Mr Anonymous appears to have little concrete to suggest that differs from current policy.
I would note that while deprecating the invasion of Iraq, he appears to think that a massive and rapid invasion of Afghanistan would have been appropriate.

Setting aside 'rapid' and 'massive' being difficult to combine, especially re. a landlocked country, putting a major army of occupation into a land that has chewed up and spat out occupying armies for millenia seems dubious to me.

Fly said at July 29, 2004 11:21 AM:

(I don’t really believe this CIA guy has any better take on the overall WoT than we do. I believe he does provide a frontline perspective and that is what my comments address.)

My take on the article is that the guy is a realist with direct contact with Muslims. He understands how they think and how they will react. His list was from the perspective of Muslims. I doubt he supports changing those policies to appease Muslims.

He knows that as Muslims they believe unbelievers must be converted or dominated or killed. (Some Muslims believe the proper strategy is to bide their time. Others believe the conversion should be by peaceful means. There are also strong internal conflicts. But all “believing” Muslims support the goal of an Islamic world.) Thus Muslims support all wars against non-Muslims. Thus US support for non-Muslims in those wars will anger Muslims.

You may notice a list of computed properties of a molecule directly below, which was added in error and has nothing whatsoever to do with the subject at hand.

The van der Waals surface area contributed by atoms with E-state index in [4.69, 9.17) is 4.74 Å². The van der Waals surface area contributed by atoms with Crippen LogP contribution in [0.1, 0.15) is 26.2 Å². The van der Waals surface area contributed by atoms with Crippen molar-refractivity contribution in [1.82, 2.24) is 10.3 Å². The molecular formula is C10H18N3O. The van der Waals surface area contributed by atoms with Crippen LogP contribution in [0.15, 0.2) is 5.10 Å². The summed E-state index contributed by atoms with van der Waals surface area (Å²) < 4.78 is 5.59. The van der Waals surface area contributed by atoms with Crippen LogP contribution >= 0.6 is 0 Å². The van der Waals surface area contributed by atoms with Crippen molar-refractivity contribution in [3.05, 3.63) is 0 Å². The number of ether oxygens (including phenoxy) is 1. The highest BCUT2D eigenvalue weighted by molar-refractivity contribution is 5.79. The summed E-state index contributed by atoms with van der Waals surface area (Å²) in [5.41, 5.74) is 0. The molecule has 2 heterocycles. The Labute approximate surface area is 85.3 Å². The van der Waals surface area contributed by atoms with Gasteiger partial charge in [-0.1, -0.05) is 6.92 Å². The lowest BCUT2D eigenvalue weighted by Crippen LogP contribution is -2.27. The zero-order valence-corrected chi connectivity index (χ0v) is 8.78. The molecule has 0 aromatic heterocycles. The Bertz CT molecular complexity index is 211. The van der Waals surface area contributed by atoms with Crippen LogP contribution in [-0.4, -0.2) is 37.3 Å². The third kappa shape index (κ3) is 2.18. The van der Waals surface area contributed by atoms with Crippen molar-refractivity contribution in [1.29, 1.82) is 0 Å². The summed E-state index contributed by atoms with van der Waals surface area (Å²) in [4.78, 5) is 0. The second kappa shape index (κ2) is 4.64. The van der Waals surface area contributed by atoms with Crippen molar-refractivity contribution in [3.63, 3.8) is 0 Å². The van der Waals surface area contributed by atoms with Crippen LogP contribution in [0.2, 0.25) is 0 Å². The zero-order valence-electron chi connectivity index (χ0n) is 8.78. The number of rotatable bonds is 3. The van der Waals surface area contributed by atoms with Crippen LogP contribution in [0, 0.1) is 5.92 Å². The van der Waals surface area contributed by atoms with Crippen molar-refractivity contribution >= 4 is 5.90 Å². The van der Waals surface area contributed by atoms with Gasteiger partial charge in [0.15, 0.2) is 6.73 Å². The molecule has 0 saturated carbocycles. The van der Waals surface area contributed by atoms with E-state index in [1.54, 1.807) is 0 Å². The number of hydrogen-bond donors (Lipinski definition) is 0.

So his position is that the US should either appease the Islamic world or should be prepared to wage real war. (Perhaps I’m projecting my own beliefs but that is how I read the article.) I don’t think he is advocating appeasement.

Randall: “As for fighting more aggressively: How exactly?”

I believe that his view is that in order to win we are going to have to fight aggressively eventually so we should already do it. (Either leave the beehive alone or demolish it.) I suspect that he means killing a lot more supporters of radical Islam and a lot less concern for prisoner rights or collateral damage.

I don’t believe he takes into account the need to politically prepare the US populace and US allies and to prepare the battleground.

McGuire, thanks for the info on the Western China conflict and your views on China’s background support.